In long-term interactions with pathogens, a series of defense mechanisms,including HR production, accumulation of pathogenesis-related proteins and enzyme changes (such as peroxidase and polyphenol oxidase) were established in plants [50]. Among the DEGs of TZSV infection, 43 unigenes were annotated to regulate the pathway of plant-pathogen interaction (Table 3). Genes in generation of calcium signals (CNGC, CaM/CMLs) and oxidative burst (CDPK, Rboh) cascades, which associated with signaling events in pathogen-associated molecular pattern (PAMP)-triggered immunity (PTI), were up-regulated after TZSV infection. Genes involved in in the process of effector-triggered immunity (ETI), like as disease resistance genes (HSP90, RIN4, CERK1, EIX1/2), were also up-regulated in the current condition. In addition, abundant expression of defense-related genes (WRKYs, PR1) involved in both PTI and ETI processes were observed (Additional file 5: Table S4). The up-regulation a set of transcripts encoding plant disease resistance proteins suggested that the defense system of N. tabacum was particularly activated by TZSV infection.

Conclusions

This is the first transcriptome-wide study of the TZSV-host interaction. High-throughput RNA-Seq analysis was used in this study permitted us to draw some general associations between TZSV infection and global gene-expression changes in the TZSV-infected tobacco. GO and KEGG pathway enrichment analysis revealed biological pathway that are affected in the host plant infected by TZSV, and showed how mock- and TZSV-inoculation trigger a different cascade of molecular changes. Our analyses further our understanding of system level changes associated with TZSV infection, and provide a useful basis for future explorations of symptom development and pathogenesis of TZSV infection.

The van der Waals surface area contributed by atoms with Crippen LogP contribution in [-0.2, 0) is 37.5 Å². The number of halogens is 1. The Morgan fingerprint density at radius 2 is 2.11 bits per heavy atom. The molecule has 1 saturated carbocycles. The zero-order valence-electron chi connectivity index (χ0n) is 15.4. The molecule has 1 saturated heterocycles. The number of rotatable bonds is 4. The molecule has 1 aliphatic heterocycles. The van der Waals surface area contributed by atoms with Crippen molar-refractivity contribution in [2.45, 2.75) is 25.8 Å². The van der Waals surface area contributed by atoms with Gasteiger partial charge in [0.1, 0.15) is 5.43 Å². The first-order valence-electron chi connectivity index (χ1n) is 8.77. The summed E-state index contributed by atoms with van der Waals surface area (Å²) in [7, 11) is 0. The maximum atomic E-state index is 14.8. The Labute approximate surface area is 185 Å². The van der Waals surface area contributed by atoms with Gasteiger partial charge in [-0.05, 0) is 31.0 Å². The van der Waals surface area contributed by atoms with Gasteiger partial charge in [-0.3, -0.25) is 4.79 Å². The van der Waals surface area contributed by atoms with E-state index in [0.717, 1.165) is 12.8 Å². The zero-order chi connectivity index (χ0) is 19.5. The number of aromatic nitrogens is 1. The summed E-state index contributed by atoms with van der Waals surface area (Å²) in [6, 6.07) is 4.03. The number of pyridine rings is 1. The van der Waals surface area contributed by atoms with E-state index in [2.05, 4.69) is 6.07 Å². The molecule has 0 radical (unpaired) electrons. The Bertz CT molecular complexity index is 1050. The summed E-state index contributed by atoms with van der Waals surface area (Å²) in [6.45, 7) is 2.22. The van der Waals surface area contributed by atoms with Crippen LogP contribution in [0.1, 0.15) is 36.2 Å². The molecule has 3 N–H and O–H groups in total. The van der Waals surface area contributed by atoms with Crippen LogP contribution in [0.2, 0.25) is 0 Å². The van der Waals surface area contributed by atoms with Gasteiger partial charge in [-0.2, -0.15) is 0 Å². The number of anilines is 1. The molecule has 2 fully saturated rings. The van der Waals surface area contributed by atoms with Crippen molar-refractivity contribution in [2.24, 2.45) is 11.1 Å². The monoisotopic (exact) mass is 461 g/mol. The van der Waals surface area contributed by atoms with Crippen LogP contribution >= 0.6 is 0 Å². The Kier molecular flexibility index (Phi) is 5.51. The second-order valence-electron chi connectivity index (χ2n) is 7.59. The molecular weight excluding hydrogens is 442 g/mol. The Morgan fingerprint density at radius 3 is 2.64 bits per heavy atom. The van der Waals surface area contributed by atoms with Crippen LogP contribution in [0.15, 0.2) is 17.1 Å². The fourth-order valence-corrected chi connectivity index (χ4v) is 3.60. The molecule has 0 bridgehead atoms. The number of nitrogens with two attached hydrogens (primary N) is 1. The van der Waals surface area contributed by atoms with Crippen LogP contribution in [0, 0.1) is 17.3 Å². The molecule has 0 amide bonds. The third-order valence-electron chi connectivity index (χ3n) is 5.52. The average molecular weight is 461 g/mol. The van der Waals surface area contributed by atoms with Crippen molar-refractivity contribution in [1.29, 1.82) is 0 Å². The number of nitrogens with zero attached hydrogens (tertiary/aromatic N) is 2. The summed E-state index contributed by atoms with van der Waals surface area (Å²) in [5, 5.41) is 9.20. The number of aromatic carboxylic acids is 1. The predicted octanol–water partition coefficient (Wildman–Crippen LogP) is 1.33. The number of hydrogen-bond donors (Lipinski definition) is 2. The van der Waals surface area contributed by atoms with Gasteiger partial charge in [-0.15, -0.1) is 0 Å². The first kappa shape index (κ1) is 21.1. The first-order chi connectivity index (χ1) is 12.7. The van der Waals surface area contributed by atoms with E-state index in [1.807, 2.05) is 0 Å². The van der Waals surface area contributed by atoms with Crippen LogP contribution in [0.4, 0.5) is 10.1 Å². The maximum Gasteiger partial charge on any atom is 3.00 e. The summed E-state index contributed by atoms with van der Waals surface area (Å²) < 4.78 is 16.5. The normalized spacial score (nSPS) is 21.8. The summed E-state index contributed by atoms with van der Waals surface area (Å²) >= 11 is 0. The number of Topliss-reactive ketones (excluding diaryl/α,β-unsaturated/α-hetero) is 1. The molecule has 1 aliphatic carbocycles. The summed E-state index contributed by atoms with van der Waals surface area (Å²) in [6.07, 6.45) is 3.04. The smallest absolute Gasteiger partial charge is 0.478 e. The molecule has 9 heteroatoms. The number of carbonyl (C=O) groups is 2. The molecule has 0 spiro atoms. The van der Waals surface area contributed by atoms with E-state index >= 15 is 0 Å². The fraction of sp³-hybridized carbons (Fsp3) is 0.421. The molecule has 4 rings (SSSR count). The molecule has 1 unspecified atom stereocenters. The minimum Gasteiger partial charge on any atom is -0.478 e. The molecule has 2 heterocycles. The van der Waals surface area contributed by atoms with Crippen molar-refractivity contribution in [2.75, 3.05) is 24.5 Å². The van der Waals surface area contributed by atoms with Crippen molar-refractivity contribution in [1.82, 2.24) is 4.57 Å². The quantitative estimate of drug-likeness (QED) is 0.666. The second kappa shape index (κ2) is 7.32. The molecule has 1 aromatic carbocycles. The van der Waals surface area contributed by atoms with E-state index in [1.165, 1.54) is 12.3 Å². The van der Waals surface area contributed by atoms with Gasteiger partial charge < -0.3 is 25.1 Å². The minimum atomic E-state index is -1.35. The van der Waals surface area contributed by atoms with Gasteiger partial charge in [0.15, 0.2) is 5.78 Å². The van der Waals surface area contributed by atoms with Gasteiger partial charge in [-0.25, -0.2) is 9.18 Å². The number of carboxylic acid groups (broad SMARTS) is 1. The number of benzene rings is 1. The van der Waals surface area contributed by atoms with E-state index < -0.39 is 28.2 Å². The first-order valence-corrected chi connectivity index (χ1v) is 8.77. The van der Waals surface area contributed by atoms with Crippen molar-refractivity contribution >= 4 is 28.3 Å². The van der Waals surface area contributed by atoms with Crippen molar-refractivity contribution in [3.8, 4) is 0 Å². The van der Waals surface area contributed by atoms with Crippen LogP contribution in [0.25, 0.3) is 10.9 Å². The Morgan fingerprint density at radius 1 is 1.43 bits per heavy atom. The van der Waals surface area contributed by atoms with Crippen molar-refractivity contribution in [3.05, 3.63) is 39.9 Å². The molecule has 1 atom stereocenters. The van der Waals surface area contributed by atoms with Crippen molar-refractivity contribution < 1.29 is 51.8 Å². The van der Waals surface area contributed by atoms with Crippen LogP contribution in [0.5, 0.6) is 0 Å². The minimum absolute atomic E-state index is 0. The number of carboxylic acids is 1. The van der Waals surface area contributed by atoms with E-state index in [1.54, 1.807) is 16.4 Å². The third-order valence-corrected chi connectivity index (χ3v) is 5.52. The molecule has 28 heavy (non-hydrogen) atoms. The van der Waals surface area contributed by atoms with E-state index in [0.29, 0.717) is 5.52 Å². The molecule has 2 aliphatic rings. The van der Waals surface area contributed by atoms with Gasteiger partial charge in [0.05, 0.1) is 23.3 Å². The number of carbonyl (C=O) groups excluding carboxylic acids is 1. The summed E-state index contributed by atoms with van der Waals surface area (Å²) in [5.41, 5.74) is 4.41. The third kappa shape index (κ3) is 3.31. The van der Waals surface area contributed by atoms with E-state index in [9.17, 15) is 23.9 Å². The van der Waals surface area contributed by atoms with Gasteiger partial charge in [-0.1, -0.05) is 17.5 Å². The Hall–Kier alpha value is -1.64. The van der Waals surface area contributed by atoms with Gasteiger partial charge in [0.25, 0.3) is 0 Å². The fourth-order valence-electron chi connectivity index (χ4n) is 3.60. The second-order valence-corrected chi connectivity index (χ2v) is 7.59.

Acknowledgements

The authors would like to thank Dr. Jiahong Dong in the Biotechnology and Germplasm Resources Institute, at the Yunnan Academy of Agricultural Sciences for providing polyclonal antiserum of TZSV.

Funding

This work was supported by Yunnan Applied Basic Research Projects (2015FB163), Key Laboratory Funding of CNTC (2014TBB02 and 2014YN18), National Natural Science Foundation of China (No. 31460462) and Project for Technological Innovation Talents of Yunnan. These funding bodies had no role in design, collection, and analysis of the study and preparation of the manuscript.

Availability of data and materials

All data generated or analysed during this study are included in this published article and its Additional files 1, 2, 3, 4 and 5.

Ethics approval and consent to participate

Not applicable.

Consent for publication

Not applicable.

Competing interests

The authors declare that they have no competing interests.

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Open AccessThis article is distributed under the terms of the Creative Commons Attribution 4.0 International License (http://​creativecommons.​org/​licenses/​by/​4.​0/​), which permits unrestricted use, distribution, and reproduction in any medium, provided you give appropriate credit to the original author(s) and the source, provide a link to the Creative Commons license, and indicate if changes were made. The Creative Commons Public Domain Dedication waiver (http://​creativecommons.​org/​publicdomain/​zero/​1.​0/​) applies to the data made available in this article, unless otherwise stated.
Zusatzmaterial
Additional file 1: Table S1. Primers used for the validation of DEGs. (DOCX 17 kb)
12985_2017_821_MOESM1_ESM.docx
Additional file 2: Figure S1. The distribution of unigene size. (PNG 51 kb)
12985_2017_821_MOESM2_ESM.png
Additional file 3: Table S2. GO enrichment Result. (XLSX 416 kb)
12985_2017_821_MOESM3_ESM.xlsx
Additional file 4: Table S3. Significantly enriched GO terms. (XLSX 80 kb)
12985_2017_821_MOESM4_ESM.xlsx
Additional file 5: Table S4. KEGG pathway enrichment result. (XLS 35 kb)
12985_2017_821_MOESM5_ESM.xls